Fruits store the Sun’s energy to feed the next generation of that plant. For that reason, fruits are a wonderful symbol of the Sun’s fertility and a great choice of an offering.
This is the time of year to go to the beach. If you are a sea witch, placing sea shells on your altar will help you to connect with the ocean.
Colors For Litha
There are many colors associated with midsummer, including yellow for the Sun and green for the greenery that the Sun allows to grow.
Here are other colors and ideas on how to use them for Litha.
|White||Wear white clothes to celebrate Litha. Make decorations from white flowers.|
|RedWear red jewelry for midsummer. White clothes can be embroidered with red thread. Eat red fruits.|
|Maize yellow||Cook corn on the cob for your summer solstice barbecue.|
|Gold yellow||Wear gold jewelry for Litha. Make crafts with gold foil.|
|Green||Harvest green herbs for midsummer. Wear green clothes. Spend time in the natural greenery of your neighborhood.|
|Blue||Spend time gazing at the blue sky during the summer solstice. Add blue decor to your home. Wear lapis lazuli jewelry.|
|Tan||Make crafts with wood for Litha. Wear tan khaki pants. Get a tan out in the Sun.|
Crystals For Midsummer
Yellow and green crystals will be your most essential crystals for connecting to this season.
Place citrine, cat’s eye, yellow topaz, yellow tourmaline, gold, and other yellow or gold crystals on your altar. Carrying them with you can act as a constant connection to the Sun.
Other stones to consider include:
- Herkimer diamond
- Clear quartz
Simple Ways To Celebrate Midsummer
If you are looking for ways to celebrate the summer solstice, there are a few ancient rituals that you can recreate even today. There are also a variety of ways you can make your own traditions.
Don’t forget to make something delicious to share with the gods! Homemade food is always a pleasure for our deities and other supernatural entities.
Celebrate With Litha Rituals
One of the easiest and most common Litha activities is to jump over a bonfire. You could jump over a cauldron or candle instead, of course.
Make your own small stonehenges to honor the larger ones.
Litha is when you burn Yule wreaths. This is also when you should display any Sun Wheels you might have made at Imbolc.
Catch fireflies with your children (but make sure to let them go at the end of the night!)
This is the time for gathering plants in the wild. Make sure they don’t touch the ground after they are cut, or their magical energy might drain into the earth!
Head to the beach to watch the sunset while you gather stones, twigs, driftwood, and seashells. These can be used to make new witch tools or decorate your seasonal altar.
Perform herbal magic during Litha.
If you need to make wands, Litha is when the Teutons would gather ash sticks for that purpose.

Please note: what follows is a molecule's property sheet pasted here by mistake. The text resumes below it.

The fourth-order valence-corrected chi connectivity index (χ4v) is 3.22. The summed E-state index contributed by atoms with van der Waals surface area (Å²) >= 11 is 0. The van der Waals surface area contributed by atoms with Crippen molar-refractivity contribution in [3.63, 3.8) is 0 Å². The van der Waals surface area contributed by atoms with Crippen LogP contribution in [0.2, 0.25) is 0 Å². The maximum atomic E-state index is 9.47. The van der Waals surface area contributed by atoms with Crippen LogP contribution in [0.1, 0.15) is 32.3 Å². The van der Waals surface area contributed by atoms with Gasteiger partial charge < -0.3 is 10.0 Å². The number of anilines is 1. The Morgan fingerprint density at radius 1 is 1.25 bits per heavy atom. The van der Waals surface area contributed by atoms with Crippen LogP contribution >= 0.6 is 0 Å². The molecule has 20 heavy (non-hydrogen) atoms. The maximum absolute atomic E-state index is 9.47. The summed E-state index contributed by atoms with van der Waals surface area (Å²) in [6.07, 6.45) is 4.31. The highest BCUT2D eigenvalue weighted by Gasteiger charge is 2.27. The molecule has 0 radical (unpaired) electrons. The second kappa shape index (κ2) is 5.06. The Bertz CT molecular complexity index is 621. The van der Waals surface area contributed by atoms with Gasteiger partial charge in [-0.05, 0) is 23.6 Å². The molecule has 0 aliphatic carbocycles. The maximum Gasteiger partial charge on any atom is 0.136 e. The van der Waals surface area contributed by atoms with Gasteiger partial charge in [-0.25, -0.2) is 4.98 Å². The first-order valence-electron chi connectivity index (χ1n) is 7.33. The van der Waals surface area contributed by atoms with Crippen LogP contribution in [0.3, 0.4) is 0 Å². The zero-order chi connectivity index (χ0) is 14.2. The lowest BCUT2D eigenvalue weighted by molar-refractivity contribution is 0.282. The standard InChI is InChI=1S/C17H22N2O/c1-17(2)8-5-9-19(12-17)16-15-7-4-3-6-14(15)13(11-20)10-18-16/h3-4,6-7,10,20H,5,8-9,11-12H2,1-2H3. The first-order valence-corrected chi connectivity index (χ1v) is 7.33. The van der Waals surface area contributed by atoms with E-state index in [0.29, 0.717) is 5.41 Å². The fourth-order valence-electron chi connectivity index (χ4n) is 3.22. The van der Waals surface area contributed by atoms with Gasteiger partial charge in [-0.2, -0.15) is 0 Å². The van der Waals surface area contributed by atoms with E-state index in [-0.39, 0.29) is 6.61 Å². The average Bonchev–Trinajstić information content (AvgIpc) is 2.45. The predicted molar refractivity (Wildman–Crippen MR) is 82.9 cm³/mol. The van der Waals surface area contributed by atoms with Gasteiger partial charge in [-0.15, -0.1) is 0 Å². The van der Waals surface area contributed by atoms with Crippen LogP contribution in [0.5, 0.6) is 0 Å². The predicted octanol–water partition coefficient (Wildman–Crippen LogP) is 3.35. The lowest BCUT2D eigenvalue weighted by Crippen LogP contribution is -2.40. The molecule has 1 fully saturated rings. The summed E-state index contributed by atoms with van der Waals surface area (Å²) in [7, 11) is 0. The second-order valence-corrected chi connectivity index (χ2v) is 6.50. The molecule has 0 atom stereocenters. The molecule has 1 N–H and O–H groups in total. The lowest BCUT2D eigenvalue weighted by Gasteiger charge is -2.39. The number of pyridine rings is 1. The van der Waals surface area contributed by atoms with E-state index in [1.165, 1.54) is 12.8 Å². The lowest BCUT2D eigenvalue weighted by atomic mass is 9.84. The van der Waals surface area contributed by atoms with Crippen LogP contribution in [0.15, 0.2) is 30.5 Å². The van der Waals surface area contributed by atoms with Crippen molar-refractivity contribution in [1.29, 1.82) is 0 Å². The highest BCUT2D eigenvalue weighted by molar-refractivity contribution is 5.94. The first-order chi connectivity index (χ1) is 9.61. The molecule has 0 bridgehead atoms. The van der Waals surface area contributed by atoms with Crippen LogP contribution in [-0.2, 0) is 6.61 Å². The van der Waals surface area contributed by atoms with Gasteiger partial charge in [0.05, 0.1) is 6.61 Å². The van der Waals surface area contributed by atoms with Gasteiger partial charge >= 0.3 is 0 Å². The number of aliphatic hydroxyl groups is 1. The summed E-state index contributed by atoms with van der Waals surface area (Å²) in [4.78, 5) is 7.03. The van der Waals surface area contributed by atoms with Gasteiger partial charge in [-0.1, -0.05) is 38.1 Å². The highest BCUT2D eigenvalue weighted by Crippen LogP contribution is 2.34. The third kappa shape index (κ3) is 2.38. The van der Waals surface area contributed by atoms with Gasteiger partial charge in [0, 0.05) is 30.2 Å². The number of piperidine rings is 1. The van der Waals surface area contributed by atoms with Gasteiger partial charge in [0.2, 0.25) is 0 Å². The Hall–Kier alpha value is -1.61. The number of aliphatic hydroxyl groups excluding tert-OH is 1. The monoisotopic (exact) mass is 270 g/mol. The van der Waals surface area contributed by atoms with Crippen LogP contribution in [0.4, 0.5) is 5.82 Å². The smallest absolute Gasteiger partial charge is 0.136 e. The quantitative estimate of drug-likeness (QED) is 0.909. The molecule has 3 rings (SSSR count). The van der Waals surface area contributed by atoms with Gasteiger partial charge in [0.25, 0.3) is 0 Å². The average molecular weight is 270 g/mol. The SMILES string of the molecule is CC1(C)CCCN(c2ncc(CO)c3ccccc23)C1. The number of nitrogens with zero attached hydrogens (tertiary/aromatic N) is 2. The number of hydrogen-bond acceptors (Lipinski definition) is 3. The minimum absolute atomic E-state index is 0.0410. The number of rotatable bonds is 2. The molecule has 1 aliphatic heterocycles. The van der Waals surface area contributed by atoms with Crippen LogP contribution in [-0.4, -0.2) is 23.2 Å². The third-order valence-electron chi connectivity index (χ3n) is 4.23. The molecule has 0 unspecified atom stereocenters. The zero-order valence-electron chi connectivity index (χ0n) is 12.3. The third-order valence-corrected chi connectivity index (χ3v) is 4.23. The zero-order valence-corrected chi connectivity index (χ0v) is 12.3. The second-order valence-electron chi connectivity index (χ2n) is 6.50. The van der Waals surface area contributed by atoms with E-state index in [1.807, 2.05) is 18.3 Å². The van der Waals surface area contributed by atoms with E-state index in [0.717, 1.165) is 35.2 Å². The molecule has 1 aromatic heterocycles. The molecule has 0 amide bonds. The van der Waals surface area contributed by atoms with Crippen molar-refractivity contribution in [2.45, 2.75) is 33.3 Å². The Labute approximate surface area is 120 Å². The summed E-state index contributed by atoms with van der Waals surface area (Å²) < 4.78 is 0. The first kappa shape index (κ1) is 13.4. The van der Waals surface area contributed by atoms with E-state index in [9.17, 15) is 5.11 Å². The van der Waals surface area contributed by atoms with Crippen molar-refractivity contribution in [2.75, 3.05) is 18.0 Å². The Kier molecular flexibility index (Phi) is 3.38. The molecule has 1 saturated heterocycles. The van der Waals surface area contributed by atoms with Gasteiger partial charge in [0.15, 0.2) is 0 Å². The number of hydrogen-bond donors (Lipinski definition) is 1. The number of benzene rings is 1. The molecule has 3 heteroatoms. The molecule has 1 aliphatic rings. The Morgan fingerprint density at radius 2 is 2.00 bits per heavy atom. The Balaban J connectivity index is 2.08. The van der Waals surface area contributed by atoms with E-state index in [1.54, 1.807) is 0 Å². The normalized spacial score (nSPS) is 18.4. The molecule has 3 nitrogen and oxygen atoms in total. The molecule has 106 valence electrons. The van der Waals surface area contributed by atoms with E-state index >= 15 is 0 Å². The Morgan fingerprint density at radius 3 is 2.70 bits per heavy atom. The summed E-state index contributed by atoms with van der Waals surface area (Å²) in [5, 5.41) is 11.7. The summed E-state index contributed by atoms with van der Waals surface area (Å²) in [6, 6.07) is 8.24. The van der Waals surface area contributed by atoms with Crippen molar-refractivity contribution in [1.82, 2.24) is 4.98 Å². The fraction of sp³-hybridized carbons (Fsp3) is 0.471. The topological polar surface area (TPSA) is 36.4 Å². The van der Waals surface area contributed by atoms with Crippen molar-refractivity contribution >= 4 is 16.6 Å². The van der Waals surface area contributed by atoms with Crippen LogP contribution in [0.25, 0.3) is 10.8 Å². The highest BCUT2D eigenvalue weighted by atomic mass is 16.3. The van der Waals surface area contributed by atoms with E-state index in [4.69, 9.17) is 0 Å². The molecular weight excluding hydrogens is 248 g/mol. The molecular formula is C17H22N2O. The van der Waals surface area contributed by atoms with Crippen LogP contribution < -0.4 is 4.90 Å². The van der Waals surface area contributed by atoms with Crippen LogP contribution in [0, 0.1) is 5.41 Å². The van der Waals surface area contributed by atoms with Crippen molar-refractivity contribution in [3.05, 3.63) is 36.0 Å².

June is wedding or handfasting season. Litha is a magical time to come together as a couple.
Decorate Your Altar For Midsummer
Your altar should usually be decorated with seasonal objects to remind you to stay focused on our present moment in the wheel of the year. With that said, here are some pagan altar decor ideas for Litha:
- Make dried citrus ornaments
- Fake clouds made from cotton
- Art and decor with the Sun or Sun symbolism
- Gold and yellow crystals
- Green crystals
Create A Sun Jar For Midsummer
Capture the beautiful power of the Sun to be used during the darker parts of the year. Making this witchy craft is simple.
- 1 small selenite crystal
- Mortar and pestle
- 1 jar
- A handful of dandelion heads (still yellow)
- 1 clear quartz crystal
- Put your selenite crystal into the mortar and grind it up with the pestle.
- Add the selenite to the jar.
- Add the dandelion heads to the jar.
- Add the clear quartz to the jar.
- Leave the jar out, without the lid, for 3 days. Put the lid on and bring the jar inside before the Sun sets.
- Once it has been charged for 3 days, the jar will be filled with the Sun’s energy. Simply meditate while holding the jar to regain some of that warmth during the winter.
Perform The Sun Salutation In The Morning
Sun Salutation is one of the best ways to start your morning. It is a simple but spiritually rewarding set of yoga poses. Each pose flows into the next, creating a perfect loop that can be repeated as needed.
Below is one of many videos that you can use to learn the Sun Salutation.
Do A Midsummer Sun Meditation
You can choose to do a guided meditation, or simply sit outside under the warm morning Sun and meditate in your own way.
When you meditate beneath the Sun, allow yourself to commune with that celestial body and the gods that are associated with it. Let its positivity, power, and energy flow into you and around you.
Make Litha Recipes
Recipes that include citrus juices, fruit, honey, and herbs are perfect for this season. Here are a few great options.
Make Your Own Litha Traditions
- Any fire used on this day is sacred and holy. Litha is a fire festival that celebrates the glorious heat of the life-sustaining Sun.
- Connect with the Sun. Allow the Sun to impart some of its energy into different objects, or use the Sun in a spell.
- Spend time outside with loved ones. This is the perfect time to take a hike, go for a long walk, or otherwise spend time outside in the Sun. Spend some time to thank the Sun for its heat and the energy it gives to all of the plants.
- Consider donating to a solar energy charity or adding solar panels for your own home at this time of year. This is a great way to take care of the Earth while honoring the Sun.
- One easy and affordable way to do this is to buy garden lights and decor that use solar panels to power their lights. You can even find these at Dollar Tree!
- Focus on abundance! This time of year is a time of overflowing abundance and fertility. What can you start during this season that will grow into something beautiful by the end of the year?
- Start a new business
- If you and your partner have been considering it, this is a good time to try to become pregnant
- Begin a new hobby
- Start a savings account
- Invest your money